Allan Little:
Marina Ragunath also e-mailing from the United Kingdom says: "Were you never scared of the men at any time?" There must have been some frightening moments in there after all we heard in the first programme that one of them wanted to kill you.

Joanna Thomas:
Yes. No, Allan, I was never afraid. I'm sure people struggle with this but you can't go into a prison with fear because that will undermine your work from the start. The men will pick it up immediately, you know they suss you out, they read your body language and so I do a lot of self-preparation before I go into the prison to clear myself of negativity and just to ask God to fill me with compassion.

Allan Little:
And what about your feelings as a woman, Joanna? Jennifer from Scotland writes to say: "How do you, as a woman, feel dealing with men who have serially raped other women and in particular women inside their own families?"

Joanna Thomas:
Yes I think it's those very horrific acts, the increasing violation of women, that also motivates me to really establish relationships of trust and respect with the men, to challenge them about the ongoing violence perpetrated against women.

Allan Little:
And do you think you've succeeded in making them think about why they do it, about what it says about their relationships with women?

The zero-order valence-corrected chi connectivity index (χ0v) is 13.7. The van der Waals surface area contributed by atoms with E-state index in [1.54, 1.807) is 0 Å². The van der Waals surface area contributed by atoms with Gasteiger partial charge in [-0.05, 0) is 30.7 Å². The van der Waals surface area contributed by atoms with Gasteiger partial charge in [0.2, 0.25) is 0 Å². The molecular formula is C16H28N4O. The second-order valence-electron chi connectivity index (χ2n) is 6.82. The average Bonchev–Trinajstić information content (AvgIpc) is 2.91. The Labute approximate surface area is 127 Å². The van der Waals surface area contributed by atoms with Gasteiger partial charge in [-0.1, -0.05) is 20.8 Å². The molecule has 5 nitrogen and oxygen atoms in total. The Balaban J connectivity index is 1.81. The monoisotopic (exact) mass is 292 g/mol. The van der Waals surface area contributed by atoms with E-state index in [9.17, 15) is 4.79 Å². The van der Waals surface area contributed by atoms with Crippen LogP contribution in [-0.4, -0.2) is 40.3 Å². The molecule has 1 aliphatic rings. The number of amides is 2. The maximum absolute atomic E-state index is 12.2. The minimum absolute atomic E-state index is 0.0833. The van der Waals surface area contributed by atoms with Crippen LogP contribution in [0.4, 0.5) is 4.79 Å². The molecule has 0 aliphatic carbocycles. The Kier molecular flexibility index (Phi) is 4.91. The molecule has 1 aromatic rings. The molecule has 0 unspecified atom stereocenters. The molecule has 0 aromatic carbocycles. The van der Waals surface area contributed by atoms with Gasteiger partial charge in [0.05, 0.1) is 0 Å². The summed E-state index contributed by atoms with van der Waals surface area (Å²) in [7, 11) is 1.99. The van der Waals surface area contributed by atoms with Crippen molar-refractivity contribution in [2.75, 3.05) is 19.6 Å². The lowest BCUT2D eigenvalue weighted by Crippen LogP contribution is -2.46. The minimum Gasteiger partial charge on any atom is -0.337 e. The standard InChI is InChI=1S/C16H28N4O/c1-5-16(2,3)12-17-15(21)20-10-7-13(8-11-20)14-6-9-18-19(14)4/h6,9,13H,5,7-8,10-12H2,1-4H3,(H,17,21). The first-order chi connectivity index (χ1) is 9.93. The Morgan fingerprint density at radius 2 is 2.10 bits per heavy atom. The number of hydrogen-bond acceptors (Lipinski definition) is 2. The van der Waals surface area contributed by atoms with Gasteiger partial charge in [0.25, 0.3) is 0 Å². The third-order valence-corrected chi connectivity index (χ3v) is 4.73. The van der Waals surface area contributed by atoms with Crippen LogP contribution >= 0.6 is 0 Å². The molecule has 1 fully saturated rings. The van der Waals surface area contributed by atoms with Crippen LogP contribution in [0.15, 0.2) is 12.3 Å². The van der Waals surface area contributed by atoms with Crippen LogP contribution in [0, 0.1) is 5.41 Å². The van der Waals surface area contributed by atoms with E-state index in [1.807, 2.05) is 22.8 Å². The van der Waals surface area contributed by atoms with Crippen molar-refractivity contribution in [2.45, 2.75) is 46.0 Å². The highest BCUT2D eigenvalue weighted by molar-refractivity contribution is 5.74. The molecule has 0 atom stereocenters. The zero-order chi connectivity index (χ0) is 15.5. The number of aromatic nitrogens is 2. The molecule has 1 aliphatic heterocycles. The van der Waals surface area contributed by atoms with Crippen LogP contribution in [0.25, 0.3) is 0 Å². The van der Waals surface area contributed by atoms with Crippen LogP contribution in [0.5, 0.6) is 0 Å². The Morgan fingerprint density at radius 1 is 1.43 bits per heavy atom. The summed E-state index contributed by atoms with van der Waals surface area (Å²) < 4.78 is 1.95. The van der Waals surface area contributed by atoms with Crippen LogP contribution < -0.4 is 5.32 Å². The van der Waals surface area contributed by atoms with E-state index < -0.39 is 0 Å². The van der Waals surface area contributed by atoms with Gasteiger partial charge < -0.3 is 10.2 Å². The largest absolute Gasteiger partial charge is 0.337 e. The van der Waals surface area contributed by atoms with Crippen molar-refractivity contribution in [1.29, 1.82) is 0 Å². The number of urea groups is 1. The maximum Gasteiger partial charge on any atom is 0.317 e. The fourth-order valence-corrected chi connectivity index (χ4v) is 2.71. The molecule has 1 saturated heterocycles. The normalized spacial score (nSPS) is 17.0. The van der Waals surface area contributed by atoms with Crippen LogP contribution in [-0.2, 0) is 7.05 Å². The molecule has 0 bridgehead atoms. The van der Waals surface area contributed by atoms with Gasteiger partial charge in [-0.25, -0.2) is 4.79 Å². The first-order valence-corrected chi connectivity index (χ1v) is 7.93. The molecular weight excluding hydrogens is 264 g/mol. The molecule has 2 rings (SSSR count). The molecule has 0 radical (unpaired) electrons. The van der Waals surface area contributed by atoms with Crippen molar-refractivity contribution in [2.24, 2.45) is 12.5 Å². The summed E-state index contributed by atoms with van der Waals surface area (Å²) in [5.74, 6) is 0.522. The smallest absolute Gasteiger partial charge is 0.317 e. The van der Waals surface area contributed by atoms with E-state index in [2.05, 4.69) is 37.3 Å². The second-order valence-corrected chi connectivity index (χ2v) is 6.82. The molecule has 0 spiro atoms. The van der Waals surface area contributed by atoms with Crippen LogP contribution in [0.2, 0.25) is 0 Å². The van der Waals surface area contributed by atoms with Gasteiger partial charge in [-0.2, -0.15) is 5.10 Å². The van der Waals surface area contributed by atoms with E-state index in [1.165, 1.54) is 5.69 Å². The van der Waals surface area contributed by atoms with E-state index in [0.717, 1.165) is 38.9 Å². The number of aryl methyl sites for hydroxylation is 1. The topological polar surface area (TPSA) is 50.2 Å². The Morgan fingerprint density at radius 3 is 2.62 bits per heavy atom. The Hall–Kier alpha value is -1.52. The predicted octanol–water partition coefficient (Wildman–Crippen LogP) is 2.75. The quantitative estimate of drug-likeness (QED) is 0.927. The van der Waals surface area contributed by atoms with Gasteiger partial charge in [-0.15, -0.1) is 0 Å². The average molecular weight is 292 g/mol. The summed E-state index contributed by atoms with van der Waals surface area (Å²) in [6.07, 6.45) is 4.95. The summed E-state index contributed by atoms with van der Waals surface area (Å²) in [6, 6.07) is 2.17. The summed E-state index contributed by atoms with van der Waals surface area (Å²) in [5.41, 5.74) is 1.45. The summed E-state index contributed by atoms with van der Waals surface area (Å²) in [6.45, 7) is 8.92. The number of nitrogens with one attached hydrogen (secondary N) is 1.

Joanna Thomas:
Well I'd like to have the viewers be the judge of that, Allan, they've seen two documentaries now.

Allan Little:
What do you think?

Joanna Thomas:
I've seen dramatic change, I've seen remarkable change that inspires me to proceed with this work.

Allan Little:
Let me ask you, we heard last night on the film Mogamat blaming apartheid for what has happened to him over the last 34 years, at least that was a very casual remark in it but his wife disagrees. To what extent do you think the gang system was a product of apartheid?

Joanna Thomas:
I don't think Ragmat disagrees, I think she's challenging Mogamat not to blame apartheid and to take personal responsibility. Apartheid had wide negative influences on our communities, I think we sit with the legacy of apartheid today but my challenge to the men is to take personal responsibility for changing their circumstances.

Allan Little:
That was very striking, Joanna, about your work, one of the things that you do is you - and I think we said this in the film last night - you see the connection between poverty, the poverty that is the legacy of apartheid, and crime but you don't seem willing to accept it as any kind of excuse or alibi, you want the men to take direct charge.

Joanna Thomas:
Yes, well I think we have no option. Government moves at its own pace and I don't need to criticise, we've seen a lot of amazing changes take place in our country but I think as human beings we can also play our part and this is my challenge to the men.

Allan Little:
We've got an e-mail here from Claudia Zylbersteyjn who reflects the views of quite a few people who e-mailed us, she says: "Was any work done to help the step-daughter who Mogamat raped?" This is Fuzlin as you'll remember. "What attention is paid to the victims of these men's crimes? Or are the victims just pushed to participate for the sake of the perpetrators themselves?" Do you think you're focusing too much on the perpetrators and not on the victims?